Growing some bulls
There’s a continual complaint that the UK simply doesn’t produce the numbers of heavyweight tech companies that the US spawns. And looking around, the pattern seems to be true – for every ARM, Sage or CSR in the UK, you could name a dozen similar size companies in the US.
While some of this is gap is obviously down to relative population sizes are there any other factors holding back UK entrepreneurs? This was one of the issues discussed at last week’s Enterprise Tuesday event in Cambridge by an entertaining group of speakers, including company founders and Cambridge Angels, Sherry Coutu, Andy Richards, Robert Sansom and David Gill, managing director of the St John’s Innovation Centre.
The key factor is the ability to scale – the UK creates exactly the same number of startups, per capita, as the US – but only half of them successfully scale up compared to their US rivals. There are plenty of reasons for this – from an inbuilt British fear of change to an inability to cross the chasm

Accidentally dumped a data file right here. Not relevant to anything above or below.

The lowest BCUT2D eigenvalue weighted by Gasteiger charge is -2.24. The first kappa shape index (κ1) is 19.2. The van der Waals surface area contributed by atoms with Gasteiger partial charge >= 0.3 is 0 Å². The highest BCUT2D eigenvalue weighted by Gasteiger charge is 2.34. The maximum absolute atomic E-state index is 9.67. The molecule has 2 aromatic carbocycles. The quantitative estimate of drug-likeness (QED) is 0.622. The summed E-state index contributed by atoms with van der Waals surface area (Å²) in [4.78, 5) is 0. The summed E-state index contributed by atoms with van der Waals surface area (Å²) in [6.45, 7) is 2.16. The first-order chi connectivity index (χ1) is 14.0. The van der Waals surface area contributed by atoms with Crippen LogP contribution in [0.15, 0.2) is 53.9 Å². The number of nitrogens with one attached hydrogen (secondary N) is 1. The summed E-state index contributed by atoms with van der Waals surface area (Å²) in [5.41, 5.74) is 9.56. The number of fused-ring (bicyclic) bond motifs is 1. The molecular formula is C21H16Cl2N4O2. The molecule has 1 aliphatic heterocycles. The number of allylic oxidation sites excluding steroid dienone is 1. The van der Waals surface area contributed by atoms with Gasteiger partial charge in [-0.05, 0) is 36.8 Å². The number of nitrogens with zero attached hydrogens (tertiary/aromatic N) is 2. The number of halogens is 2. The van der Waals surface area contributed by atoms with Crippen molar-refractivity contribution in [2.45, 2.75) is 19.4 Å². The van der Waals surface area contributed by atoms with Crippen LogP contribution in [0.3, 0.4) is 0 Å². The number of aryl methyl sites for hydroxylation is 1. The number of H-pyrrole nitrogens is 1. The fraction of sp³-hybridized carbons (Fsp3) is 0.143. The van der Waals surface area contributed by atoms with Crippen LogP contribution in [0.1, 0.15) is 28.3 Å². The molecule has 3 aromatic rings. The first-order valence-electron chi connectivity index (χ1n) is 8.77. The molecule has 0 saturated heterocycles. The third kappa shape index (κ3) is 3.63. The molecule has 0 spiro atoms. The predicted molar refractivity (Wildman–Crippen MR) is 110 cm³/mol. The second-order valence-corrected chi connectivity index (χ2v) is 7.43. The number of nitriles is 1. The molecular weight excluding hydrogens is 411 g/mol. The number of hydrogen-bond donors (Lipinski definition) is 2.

and appeal to the mass market. It seems that for too many UK companies the choice between scaling themselves or selling out is weighted towards the exit option. While this releases investment capital back into the system and gives entrepreneurs the chance to begin again, it has created (in the words of a US VC quoted by Andy Richards) an industrial veal farm in Cambridge, with prized startups nurtured and pampered ready for the inevitable early death/exit.
The UK in general, and Cambridge in particular, has shown that it can grow dominant tech companies, so now is the time for the government and tech ecosystem to encourage entrepreneurs to take a step back, aim higher than an early exit and build businesses that can scale. Given the UK has the ideas we need to move from farming veal calves to growing some bulls……….